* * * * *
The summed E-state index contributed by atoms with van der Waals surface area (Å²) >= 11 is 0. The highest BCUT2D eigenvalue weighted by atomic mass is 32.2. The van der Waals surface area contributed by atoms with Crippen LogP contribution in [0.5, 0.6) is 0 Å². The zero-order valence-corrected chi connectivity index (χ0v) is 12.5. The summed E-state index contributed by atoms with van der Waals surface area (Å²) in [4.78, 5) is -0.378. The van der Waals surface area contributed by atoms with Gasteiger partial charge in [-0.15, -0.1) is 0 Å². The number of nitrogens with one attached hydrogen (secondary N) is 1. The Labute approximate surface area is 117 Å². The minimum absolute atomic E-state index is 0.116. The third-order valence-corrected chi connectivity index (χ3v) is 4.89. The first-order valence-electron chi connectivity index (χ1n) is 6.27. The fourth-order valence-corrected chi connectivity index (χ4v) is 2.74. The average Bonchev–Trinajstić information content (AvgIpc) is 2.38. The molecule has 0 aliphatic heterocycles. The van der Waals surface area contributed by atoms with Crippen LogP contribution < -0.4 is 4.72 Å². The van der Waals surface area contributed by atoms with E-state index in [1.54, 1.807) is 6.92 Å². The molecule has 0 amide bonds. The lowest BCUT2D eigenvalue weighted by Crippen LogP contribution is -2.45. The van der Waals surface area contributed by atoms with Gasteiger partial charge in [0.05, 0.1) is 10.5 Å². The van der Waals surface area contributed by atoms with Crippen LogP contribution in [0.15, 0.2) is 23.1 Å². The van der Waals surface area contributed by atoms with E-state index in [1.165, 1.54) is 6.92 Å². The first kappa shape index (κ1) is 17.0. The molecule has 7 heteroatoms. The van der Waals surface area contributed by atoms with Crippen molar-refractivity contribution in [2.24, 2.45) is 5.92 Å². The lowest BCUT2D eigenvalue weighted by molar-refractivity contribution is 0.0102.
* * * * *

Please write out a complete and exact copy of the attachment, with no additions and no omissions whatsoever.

The summed E-state index contributed by atoms with van der Waals surface area (Å²) >= 11 is 0. The highest BCUT2D eigenvalue weighted by atomic mass is 32.2. The van der Waals surface area contributed by atoms with Crippen LogP contribution in [0.5, 0.6) is 0 Å². The zero-order valence-corrected chi connectivity index (χ0v) is 12.5. The summed E-state index contributed by atoms with van der Waals surface area (Å²) in [4.78, 5) is -0.378. The van der Waals surface area contributed by atoms with Gasteiger partial charge in [-0.15, -0.1) is 0 Å². The number of nitrogens with one attached hydrogen (secondary N) is 1. The Labute approximate surface area is 117 Å². The minimum absolute atomic E-state index is 0.116. The third-order valence-corrected chi connectivity index (χ3v) is 4.89. The first-order valence-electron chi connectivity index (χ1n) is 6.27. The fourth-order valence-corrected chi connectivity index (χ4v) is 2.74. The average Bonchev–Trinajstić information content (AvgIpc) is 2.38. The molecule has 0 aliphatic heterocycles. The van der Waals surface area contributed by atoms with Crippen LogP contribution < -0.4 is 4.72 Å². The van der Waals surface area contributed by atoms with E-state index in [1.54, 1.807) is 6.92 Å². The molecule has 0 amide bonds. The lowest BCUT2D eigenvalue weighted by Crippen LogP contribution is -2.45. The van der Waals surface area contributed by atoms with Gasteiger partial charge in [0.05, 0.1) is 10.5 Å². The van der Waals surface area contributed by atoms with Crippen LogP contribution in [0.15, 0.2) is 23.1 Å². The van der Waals surface area contributed by atoms with E-state index in [1.165, 1.54) is 6.92 Å². The first kappa shape index (κ1) is 17.0. The molecule has 7 heteroatoms. The van der Waals surface area contributed by atoms with Crippen molar-refractivity contribution in [2.24, 2.45) is 5.92 Å². The lowest BCUT2D eigenvalue weighted by molar-refractivity contribution is 0.0102.